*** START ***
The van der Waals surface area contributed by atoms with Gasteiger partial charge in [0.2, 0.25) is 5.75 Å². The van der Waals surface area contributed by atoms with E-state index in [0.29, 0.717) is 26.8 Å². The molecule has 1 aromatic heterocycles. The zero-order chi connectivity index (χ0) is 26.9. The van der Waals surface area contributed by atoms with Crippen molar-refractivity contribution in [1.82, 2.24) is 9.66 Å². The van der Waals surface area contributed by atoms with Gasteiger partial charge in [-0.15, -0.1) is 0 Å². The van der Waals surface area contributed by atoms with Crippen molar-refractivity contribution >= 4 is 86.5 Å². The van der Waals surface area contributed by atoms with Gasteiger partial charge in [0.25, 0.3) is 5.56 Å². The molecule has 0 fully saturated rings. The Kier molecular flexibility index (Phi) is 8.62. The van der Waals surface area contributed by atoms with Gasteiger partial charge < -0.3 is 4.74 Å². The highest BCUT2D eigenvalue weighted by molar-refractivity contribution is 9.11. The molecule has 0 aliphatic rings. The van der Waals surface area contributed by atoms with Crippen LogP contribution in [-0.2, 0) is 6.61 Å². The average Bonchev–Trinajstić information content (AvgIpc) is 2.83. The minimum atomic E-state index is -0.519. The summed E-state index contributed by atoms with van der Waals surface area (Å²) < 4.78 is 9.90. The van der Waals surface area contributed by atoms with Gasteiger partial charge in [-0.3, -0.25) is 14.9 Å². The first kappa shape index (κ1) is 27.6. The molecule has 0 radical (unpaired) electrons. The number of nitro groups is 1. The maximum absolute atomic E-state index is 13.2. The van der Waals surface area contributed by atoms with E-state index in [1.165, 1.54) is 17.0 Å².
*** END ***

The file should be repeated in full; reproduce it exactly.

The van der Waals surface area contributed by atoms with Gasteiger partial charge in [0.2, 0.25) is 5.75 Å². The van der Waals surface area contributed by atoms with E-state index in [0.29, 0.717) is 26.8 Å². The molecule has 1 aromatic heterocycles. The zero-order chi connectivity index (χ0) is 26.9. The van der Waals surface area contributed by atoms with Crippen molar-refractivity contribution in [1.82, 2.24) is 9.66 Å². The van der Waals surface area contributed by atoms with Gasteiger partial charge in [-0.15, -0.1) is 0 Å². The van der Waals surface area contributed by atoms with Crippen molar-refractivity contribution >= 4 is 86.5 Å². The van der Waals surface area contributed by atoms with Gasteiger partial charge in [0.25, 0.3) is 5.56 Å². The molecule has 0 fully saturated rings. The Kier molecular flexibility index (Phi) is 8.62. The van der Waals surface area contributed by atoms with Gasteiger partial charge < -0.3 is 4.74 Å². The highest BCUT2D eigenvalue weighted by molar-refractivity contribution is 9.11. The molecule has 0 aliphatic rings. The van der Waals surface area contributed by atoms with Crippen LogP contribution in [-0.2, 0) is 6.61 Å². The average Bonchev–Trinajstić information content (AvgIpc) is 2.83. The minimum atomic E-state index is -0.519. The summed E-state index contributed by atoms with van der Waals surface area (Å²) < 4.78 is 9.90. The van der Waals surface area contributed by atoms with Gasteiger partial charge in [-0.3, -0.25) is 14.9 Å². The first kappa shape index (κ1) is 27.6. The molecule has 0 radical (unpaired) electrons. The number of nitro groups is 1. The maximum absolute atomic E-state index is 13.2. The van der Waals surface area contributed by atoms with E-state index in [1.165, 1.54) is 17.0 Å².